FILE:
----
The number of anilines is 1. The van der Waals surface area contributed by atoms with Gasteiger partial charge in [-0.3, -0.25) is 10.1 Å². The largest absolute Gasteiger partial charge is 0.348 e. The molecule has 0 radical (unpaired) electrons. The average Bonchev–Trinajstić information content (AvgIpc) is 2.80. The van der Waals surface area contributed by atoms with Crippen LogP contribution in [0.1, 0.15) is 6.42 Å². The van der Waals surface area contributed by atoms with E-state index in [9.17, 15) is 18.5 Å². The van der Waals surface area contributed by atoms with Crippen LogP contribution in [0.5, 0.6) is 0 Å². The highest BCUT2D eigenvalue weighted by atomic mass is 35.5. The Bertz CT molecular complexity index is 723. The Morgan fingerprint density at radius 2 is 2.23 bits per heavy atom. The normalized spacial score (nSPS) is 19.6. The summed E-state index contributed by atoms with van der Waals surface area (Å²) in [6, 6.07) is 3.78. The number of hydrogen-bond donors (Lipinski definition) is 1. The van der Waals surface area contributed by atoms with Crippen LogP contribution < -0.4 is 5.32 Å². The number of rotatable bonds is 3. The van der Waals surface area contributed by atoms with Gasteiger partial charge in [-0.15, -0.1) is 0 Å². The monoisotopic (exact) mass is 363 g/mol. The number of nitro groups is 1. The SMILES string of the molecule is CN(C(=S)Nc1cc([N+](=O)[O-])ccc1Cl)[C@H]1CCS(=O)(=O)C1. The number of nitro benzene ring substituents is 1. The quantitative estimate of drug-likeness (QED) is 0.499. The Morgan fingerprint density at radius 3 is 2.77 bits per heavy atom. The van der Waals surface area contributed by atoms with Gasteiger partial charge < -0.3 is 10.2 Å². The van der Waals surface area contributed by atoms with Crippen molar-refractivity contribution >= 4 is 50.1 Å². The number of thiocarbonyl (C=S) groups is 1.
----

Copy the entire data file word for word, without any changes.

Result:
The number of anilines is 1. The van der Waals surface area contributed by atoms with Gasteiger partial charge in [-0.3, -0.25) is 10.1 Å². The largest absolute Gasteiger partial charge is 0.348 e. The molecule has 0 radical (unpaired) electrons. The average Bonchev–Trinajstić information content (AvgIpc) is 2.80. The van der Waals surface area contributed by atoms with Crippen LogP contribution in [0.1, 0.15) is 6.42 Å². The van der Waals surface area contributed by atoms with E-state index in [9.17, 15) is 18.5 Å². The van der Waals surface area contributed by atoms with Crippen LogP contribution in [0.5, 0.6) is 0 Å². The highest BCUT2D eigenvalue weighted by atomic mass is 35.5. The Bertz CT molecular complexity index is 723. The Morgan fingerprint density at radius 2 is 2.23 bits per heavy atom. The normalized spacial score (nSPS) is 19.6. The summed E-state index contributed by atoms with van der Waals surface area (Å²) in [6, 6.07) is 3.78. The number of hydrogen-bond donors (Lipinski definition) is 1. The van der Waals surface area contributed by atoms with Crippen LogP contribution < -0.4 is 5.32 Å². The number of rotatable bonds is 3. The van der Waals surface area contributed by atoms with Gasteiger partial charge in [-0.15, -0.1) is 0 Å². The monoisotopic (exact) mass is 363 g/mol. The number of nitro groups is 1. The SMILES string of the molecule is CN(C(=S)Nc1cc([N+](=O)[O-])ccc1Cl)[C@H]1CCS(=O)(=O)C1. The number of nitro benzene ring substituents is 1. The quantitative estimate of drug-likeness (QED) is 0.499. The Morgan fingerprint density at radius 3 is 2.77 bits per heavy atom. The van der Waals surface area contributed by atoms with Gasteiger partial charge < -0.3 is 10.2 Å². The van der Waals surface area contributed by atoms with Crippen molar-refractivity contribution >= 4 is 50.1 Å². The number of thiocarbonyl (C=S) groups is 1.